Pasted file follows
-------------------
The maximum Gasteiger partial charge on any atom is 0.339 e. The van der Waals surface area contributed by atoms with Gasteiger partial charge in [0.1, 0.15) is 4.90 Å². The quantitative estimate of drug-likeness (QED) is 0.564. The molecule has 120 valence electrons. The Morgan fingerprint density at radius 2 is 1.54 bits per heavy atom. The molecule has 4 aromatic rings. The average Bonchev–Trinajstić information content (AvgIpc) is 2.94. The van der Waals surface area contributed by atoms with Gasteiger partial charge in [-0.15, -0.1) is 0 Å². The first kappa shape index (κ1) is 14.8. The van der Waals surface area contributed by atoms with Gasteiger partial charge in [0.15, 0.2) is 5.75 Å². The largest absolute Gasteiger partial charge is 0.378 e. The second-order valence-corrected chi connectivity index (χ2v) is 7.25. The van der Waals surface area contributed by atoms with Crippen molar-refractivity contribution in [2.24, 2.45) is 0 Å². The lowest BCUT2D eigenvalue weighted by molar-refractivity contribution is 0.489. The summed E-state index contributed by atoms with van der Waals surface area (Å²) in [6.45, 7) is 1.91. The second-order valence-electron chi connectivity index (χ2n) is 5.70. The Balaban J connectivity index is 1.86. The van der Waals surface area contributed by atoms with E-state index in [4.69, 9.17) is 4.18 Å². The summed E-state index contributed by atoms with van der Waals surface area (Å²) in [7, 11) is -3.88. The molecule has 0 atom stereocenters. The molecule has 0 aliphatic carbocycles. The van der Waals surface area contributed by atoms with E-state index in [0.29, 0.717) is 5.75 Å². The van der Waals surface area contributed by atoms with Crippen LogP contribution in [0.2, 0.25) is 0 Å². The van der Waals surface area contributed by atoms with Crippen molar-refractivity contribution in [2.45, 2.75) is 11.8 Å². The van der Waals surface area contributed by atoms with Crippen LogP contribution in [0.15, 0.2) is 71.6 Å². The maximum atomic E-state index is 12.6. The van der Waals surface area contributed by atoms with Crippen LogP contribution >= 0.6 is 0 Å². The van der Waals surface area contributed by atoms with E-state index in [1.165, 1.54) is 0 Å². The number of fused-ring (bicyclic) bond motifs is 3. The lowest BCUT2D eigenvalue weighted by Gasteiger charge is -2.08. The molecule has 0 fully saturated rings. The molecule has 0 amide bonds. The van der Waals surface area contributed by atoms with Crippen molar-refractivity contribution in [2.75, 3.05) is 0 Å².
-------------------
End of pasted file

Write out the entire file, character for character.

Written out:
The maximum Gasteiger partial charge on any atom is 0.339 e. The van der Waals surface area contributed by atoms with Gasteiger partial charge in [0.1, 0.15) is 4.90 Å². The quantitative estimate of drug-likeness (QED) is 0.564. The molecule has 120 valence electrons. The Morgan fingerprint density at radius 2 is 1.54 bits per heavy atom. The molecule has 4 aromatic rings. The average Bonchev–Trinajstić information content (AvgIpc) is 2.94. The van der Waals surface area contributed by atoms with Gasteiger partial charge in [-0.15, -0.1) is 0 Å². The first kappa shape index (κ1) is 14.8. The van der Waals surface area contributed by atoms with Gasteiger partial charge in [0.15, 0.2) is 5.75 Å². The largest absolute Gasteiger partial charge is 0.378 e. The second-order valence-corrected chi connectivity index (χ2v) is 7.25. The van der Waals surface area contributed by atoms with Crippen molar-refractivity contribution in [2.24, 2.45) is 0 Å². The lowest BCUT2D eigenvalue weighted by molar-refractivity contribution is 0.489. The summed E-state index contributed by atoms with van der Waals surface area (Å²) in [6.45, 7) is 1.91. The second-order valence-electron chi connectivity index (χ2n) is 5.70. The Balaban J connectivity index is 1.86. The van der Waals surface area contributed by atoms with E-state index in [4.69, 9.17) is 4.18 Å². The summed E-state index contributed by atoms with van der Waals surface area (Å²) in [7, 11) is -3.88. The molecule has 0 atom stereocenters. The molecule has 0 aliphatic carbocycles. The van der Waals surface area contributed by atoms with E-state index in [0.29, 0.717) is 5.75 Å². The van der Waals surface area contributed by atoms with Crippen LogP contribution in [0.2, 0.25) is 0 Å². The van der Waals surface area contributed by atoms with Crippen molar-refractivity contribution in [2.45, 2.75) is 11.8 Å². The van der Waals surface area contributed by atoms with Crippen LogP contribution in [0.15, 0.2) is 71.6 Å². The maximum atomic E-state index is 12.6. The van der Waals surface area contributed by atoms with Crippen LogP contribution >= 0.6 is 0 Å². The van der Waals surface area contributed by atoms with E-state index in [1.165, 1.54) is 0 Å². The number of fused-ring (bicyclic) bond motifs is 3. The lowest BCUT2D eigenvalue weighted by Gasteiger charge is -2.08. The molecule has 0 fully saturated rings. The molecule has 0 amide bonds. The van der Waals surface area contributed by atoms with Crippen molar-refractivity contribution in [2.75, 3.05) is 0 Å².